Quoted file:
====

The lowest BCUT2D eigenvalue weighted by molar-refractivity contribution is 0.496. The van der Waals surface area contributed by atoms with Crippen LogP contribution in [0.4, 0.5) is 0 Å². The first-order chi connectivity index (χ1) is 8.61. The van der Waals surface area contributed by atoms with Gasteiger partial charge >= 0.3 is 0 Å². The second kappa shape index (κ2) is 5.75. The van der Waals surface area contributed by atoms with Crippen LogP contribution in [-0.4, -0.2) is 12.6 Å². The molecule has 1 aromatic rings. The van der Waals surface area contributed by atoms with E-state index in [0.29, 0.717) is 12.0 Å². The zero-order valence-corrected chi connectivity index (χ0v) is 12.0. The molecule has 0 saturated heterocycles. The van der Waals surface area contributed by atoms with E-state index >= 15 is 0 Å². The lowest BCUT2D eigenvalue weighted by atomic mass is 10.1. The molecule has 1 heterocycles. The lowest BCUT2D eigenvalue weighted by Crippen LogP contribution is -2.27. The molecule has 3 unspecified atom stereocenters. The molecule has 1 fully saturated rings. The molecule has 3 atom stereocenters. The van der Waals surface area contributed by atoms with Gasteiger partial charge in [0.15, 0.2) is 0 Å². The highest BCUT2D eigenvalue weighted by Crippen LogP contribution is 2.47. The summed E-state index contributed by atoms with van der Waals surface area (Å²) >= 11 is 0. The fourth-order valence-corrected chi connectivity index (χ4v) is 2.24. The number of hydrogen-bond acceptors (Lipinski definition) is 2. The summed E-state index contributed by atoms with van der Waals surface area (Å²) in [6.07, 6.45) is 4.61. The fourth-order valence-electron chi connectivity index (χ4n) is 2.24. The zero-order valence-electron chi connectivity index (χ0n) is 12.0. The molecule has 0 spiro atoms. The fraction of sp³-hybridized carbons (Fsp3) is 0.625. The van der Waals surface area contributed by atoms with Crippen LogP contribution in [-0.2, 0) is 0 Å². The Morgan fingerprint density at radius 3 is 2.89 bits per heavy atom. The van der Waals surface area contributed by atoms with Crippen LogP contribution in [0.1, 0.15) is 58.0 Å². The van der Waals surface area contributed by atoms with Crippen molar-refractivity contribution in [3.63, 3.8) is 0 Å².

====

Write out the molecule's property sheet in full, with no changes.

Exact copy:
The lowest BCUT2D eigenvalue weighted by molar-refractivity contribution is 0.496. The van der Waals surface area contributed by atoms with Crippen LogP contribution in [0.4, 0.5) is 0 Å². The first-order chi connectivity index (χ1) is 8.61. The van der Waals surface area contributed by atoms with Gasteiger partial charge >= 0.3 is 0 Å². The second kappa shape index (κ2) is 5.75. The van der Waals surface area contributed by atoms with Crippen LogP contribution in [-0.4, -0.2) is 12.6 Å². The molecule has 1 aromatic rings. The van der Waals surface area contributed by atoms with E-state index in [0.29, 0.717) is 12.0 Å². The zero-order valence-corrected chi connectivity index (χ0v) is 12.0. The molecule has 0 saturated heterocycles. The van der Waals surface area contributed by atoms with E-state index >= 15 is 0 Å². The lowest BCUT2D eigenvalue weighted by atomic mass is 10.1. The molecule has 1 heterocycles. The lowest BCUT2D eigenvalue weighted by Crippen LogP contribution is -2.27. The molecule has 3 unspecified atom stereocenters. The molecule has 1 fully saturated rings. The molecule has 3 atom stereocenters. The van der Waals surface area contributed by atoms with Gasteiger partial charge in [0.15, 0.2) is 0 Å². The highest BCUT2D eigenvalue weighted by Crippen LogP contribution is 2.47. The summed E-state index contributed by atoms with van der Waals surface area (Å²) >= 11 is 0. The fourth-order valence-corrected chi connectivity index (χ4v) is 2.24. The number of hydrogen-bond acceptors (Lipinski definition) is 2. The summed E-state index contributed by atoms with van der Waals surface area (Å²) in [6.07, 6.45) is 4.61. The fourth-order valence-electron chi connectivity index (χ4n) is 2.24. The zero-order valence-electron chi connectivity index (χ0n) is 12.0. The molecule has 0 spiro atoms. The fraction of sp³-hybridized carbons (Fsp3) is 0.625. The van der Waals surface area contributed by atoms with Crippen LogP contribution in [-0.2, 0) is 0 Å². The Morgan fingerprint density at radius 3 is 2.89 bits per heavy atom. The van der Waals surface area contributed by atoms with Crippen LogP contribution in [0.1, 0.15) is 58.0 Å². The van der Waals surface area contributed by atoms with Crippen molar-refractivity contribution in [3.63, 3.8) is 0 Å².